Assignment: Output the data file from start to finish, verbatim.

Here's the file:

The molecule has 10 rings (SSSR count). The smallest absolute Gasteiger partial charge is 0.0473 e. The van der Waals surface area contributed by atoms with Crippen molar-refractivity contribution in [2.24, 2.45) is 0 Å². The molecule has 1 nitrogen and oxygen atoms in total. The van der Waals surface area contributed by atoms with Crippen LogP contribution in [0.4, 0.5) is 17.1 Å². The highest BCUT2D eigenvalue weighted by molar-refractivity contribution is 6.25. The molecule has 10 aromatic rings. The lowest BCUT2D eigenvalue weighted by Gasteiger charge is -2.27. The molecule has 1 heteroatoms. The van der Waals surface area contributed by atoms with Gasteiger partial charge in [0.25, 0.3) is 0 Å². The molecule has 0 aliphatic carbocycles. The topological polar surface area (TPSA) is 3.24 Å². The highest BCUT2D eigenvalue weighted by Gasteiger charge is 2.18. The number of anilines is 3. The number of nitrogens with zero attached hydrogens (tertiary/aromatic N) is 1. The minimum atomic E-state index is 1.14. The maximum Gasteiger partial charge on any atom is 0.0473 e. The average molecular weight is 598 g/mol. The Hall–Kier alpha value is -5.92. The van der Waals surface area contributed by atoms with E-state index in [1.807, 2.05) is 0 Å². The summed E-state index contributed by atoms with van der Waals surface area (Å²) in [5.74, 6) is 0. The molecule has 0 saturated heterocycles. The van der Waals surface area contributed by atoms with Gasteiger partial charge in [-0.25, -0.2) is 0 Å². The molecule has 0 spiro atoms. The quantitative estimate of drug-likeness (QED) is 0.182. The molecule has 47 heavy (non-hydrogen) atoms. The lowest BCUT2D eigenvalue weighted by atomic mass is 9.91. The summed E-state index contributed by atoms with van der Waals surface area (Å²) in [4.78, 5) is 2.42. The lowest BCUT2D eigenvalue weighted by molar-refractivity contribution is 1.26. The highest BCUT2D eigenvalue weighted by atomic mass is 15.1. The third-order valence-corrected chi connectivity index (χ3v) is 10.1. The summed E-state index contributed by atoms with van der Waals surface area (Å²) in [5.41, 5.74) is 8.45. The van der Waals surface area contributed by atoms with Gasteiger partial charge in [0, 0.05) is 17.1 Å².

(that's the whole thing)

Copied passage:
The molecule has 10 rings (SSSR count). The smallest absolute Gasteiger partial charge is 0.0473 e. The van der Waals surface area contributed by atoms with Crippen molar-refractivity contribution in [2.24, 2.45) is 0 Å². The molecule has 1 nitrogen and oxygen atoms in total. The van der Waals surface area contributed by atoms with Crippen LogP contribution in [0.4, 0.5) is 17.1 Å². The highest BCUT2D eigenvalue weighted by molar-refractivity contribution is 6.25. The molecule has 10 aromatic rings. The lowest BCUT2D eigenvalue weighted by Gasteiger charge is -2.27. The molecule has 1 heteroatoms. The van der Waals surface area contributed by atoms with Gasteiger partial charge in [0.25, 0.3) is 0 Å². The molecule has 0 aliphatic carbocycles. The topological polar surface area (TPSA) is 3.24 Å². The highest BCUT2D eigenvalue weighted by Gasteiger charge is 2.18. The number of anilines is 3. The number of nitrogens with zero attached hydrogens (tertiary/aromatic N) is 1. The minimum atomic E-state index is 1.14. The maximum Gasteiger partial charge on any atom is 0.0473 e. The average molecular weight is 598 g/mol. The Hall–Kier alpha value is -5.92. The van der Waals surface area contributed by atoms with E-state index in [1.807, 2.05) is 0 Å². The summed E-state index contributed by atoms with van der Waals surface area (Å²) in [5.74, 6) is 0. The molecule has 0 saturated heterocycles. The van der Waals surface area contributed by atoms with Gasteiger partial charge in [-0.25, -0.2) is 0 Å². The molecule has 0 spiro atoms. The quantitative estimate of drug-likeness (QED) is 0.182. The molecule has 47 heavy (non-hydrogen) atoms. The lowest BCUT2D eigenvalue weighted by atomic mass is 9.91. The summed E-state index contributed by atoms with van der Waals surface area (Å²) in [4.78, 5) is 2.42. The lowest BCUT2D eigenvalue weighted by molar-refractivity contribution is 1.26. The highest BCUT2D eigenvalue weighted by atomic mass is 15.1. The third-order valence-corrected chi connectivity index (χ3v) is 10.1. The summed E-state index contributed by atoms with van der Waals surface area (Å²) in [5.41, 5.74) is 8.45. The van der Waals surface area contributed by atoms with Gasteiger partial charge in [0, 0.05) is 17.1 Å².